Liasson, Wallace failed to note Bush flip-flop on CAFE standards

››› ››› JOE BROWN

Fox News analyst Mara Liasson touted President Bush's endorsement of a proposal by Senate Republicans to grant the executive branch authority to set fuel-efficiency standards for cars. But despite noting the opposition of some Democratic and Republican lawmakers to raising fuel-efficiency standards for cars, Liasson did not inform viewers that Bush had also opposed raising those standards -- as recently as February. Fox News host Chris Wallace also noted Bush's endorsement of the proposal but left out the fact that this represents a shift in policy for the Bush administration.

On the April 30 edition of Fox Broadcasting Co.'s Fox News Sunday, National Public Radio national political correspondent and Fox News analyst Mara Liasson touted President Bush's endorsement of a proposal by Senate Republicans to grant the executive branch authority to set fuel-efficiency standards for cars. But despite noting the opposition of some Democratic and Republican lawmakers to raising fuel-efficiency standards for cars, Liasson did not inform viewers that Bush had also opposed raising those standards -- as recently as February. Host Chris Wallace also noted Bush's endorsement of the proposal granting the executive branch authority to set fuel-efficiency standards for cars but left out the fact that this represents a shift in policy for the Bush administration.

After characterizing two proposals to combat high fuel prices -- one by Senate Republicans to give taxpayers a $100 rebate, and one by members of both parties to investigate possible price-gouging by oil companies -- as "pandering," Liasson touted Bush's desire to "take a look at CAFE [corporate average fuel economy] standards" as one of "a few glimmers of long-term solutions." She was apparently referring to Bush's April 27 endorsement of a provision in the Republican-proposed "Gas Price Relief and Rebate Act of 2006," which would give "the Secretary of Transportation the authority to issue a rule governing fuel economy standards for passenger vehicles." Under current law, the executive branch can set fuel-efficiency standards for light trucks, but only Congress can set fuel-efficiency standards for cars.

As Media Matters for America previously noted, Bush opposed raising fuel-efficiency standards for cars as recently as February, a fact Liasson ignored, despite her statement that "mostly Republicans, but some Democrats from the Midwest, from auto states" had "blocked" changes to CAFE standards "regularly." During an interview with new White House chief of staff Joshua Bolten, Wallace stated that Bush "asked this week for authority to be able to raise the fuel-economy standards for all cars" but did not note that Bush had previously opposed increasing fuel-efficiency standards for cars.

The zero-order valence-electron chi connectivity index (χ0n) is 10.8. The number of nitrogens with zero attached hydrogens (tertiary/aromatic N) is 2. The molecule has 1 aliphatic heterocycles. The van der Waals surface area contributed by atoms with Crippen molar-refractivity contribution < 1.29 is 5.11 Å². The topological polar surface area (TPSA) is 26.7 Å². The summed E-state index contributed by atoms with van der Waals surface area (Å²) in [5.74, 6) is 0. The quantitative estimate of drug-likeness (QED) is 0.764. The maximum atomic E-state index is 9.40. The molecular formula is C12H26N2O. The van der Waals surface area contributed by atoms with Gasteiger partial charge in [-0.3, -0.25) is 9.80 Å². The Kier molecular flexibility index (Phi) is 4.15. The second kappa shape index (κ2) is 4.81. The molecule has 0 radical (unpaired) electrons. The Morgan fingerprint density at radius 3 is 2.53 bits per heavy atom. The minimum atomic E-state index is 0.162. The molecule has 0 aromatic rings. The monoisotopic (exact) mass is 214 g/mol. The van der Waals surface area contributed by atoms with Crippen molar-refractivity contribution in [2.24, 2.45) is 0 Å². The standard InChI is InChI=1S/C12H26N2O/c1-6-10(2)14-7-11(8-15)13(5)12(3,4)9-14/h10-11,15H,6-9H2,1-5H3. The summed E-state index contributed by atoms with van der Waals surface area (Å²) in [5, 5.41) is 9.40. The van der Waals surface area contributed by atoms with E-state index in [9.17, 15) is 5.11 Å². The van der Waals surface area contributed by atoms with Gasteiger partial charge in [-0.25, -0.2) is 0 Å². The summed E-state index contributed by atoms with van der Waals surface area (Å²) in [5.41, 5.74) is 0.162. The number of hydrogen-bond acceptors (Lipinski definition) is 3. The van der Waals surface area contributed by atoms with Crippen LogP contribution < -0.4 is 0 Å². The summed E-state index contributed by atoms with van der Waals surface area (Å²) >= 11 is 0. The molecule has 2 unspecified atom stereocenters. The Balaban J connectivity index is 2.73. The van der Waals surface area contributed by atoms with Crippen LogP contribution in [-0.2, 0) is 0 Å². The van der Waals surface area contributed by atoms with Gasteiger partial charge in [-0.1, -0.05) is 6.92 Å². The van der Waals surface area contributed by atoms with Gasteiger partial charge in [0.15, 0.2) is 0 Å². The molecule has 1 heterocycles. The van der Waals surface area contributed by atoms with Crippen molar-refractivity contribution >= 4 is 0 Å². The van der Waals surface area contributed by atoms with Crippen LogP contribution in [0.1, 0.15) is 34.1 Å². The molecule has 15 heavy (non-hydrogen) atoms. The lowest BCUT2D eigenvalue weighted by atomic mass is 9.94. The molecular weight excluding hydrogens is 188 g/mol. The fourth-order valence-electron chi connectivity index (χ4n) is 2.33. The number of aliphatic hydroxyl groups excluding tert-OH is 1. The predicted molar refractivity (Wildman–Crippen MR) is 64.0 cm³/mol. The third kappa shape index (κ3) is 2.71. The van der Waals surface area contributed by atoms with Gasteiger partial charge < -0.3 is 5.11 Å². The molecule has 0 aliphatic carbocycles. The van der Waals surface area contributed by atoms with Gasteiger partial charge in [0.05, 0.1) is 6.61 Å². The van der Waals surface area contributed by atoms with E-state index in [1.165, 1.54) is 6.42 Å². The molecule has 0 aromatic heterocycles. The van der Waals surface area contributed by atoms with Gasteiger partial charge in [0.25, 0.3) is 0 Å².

As the Washington Post reported on April 28, while Bush "renewed his call for Congress to give him the authority to 'raise' mileage standards for all passenger cars," White House officials acknowledged that they "didn't know when or how the president would use that authority."

From the April 30 edition of Fox Broadcasting Co.'s Fox News Sunday, which also featured Fox News host and Washington managing editor Brit Hume:

WALLACE: Let me ask you about one other specific point. The president asked this week for authority to be able to raise the fuel-economy standards for all cars, not just light trucks and SUVs.

Do you have a plan in place, if you were given that authority, as to how much you would like to raise the gas -- fuel efficiency of cars?

BOLTEN: The process itself would take some time for the secretary of transportation to work out. But we have a plan to proceed to arrive at the right kind of number.

Remember, it's not just raising the corporate average fuel economy. The system needs a reform so that it's based more on the size and weight of vehicles so that we get the efficiencies without sacrificing safety in our cars.

[...]

WALLACE: Is this just pandering, pure and simple, Mara?

LIASSON: The vast majority of it is pandering, pure and simple, although my best part of those press conferences is when they got in their big SUVs to drive the one block back to the Capitol.

Look, most of it is pandering, and Brit was quoting someone this week who says there's nothing -- the only thing worse than partisan demagoguery is bipartisan demagoguery. But --

HUME: Thomas Sowell.

LIASSON: Thomas Sowell.

But look, there were amidst all this -- and by the way, we should point out the president joined right in. I mean, he had a bunch of ideas just like that. And he wanted also to get tough on the oil companies and to find out if there was price gouging, even though they've been investigated numerous times.

But in the midst of all of this, there were a few glimmers of long-term solutions, like the president wants to take a look at CAFE standards, something that has been blocked regularly in Congress by mostly Republicans, but some Democrats from the Midwest, from auto states. That would do something in the long term. In the short term, there really are no solutions.

Posted In
Environment & Science, Energy
Network/Outlet
Fox News Channel, FOX Broadcasting Company
Person
Chris Wallace, Mara Liasson
Show/Publication
FOX News Sunday
Stories/Interests
Gas Prices
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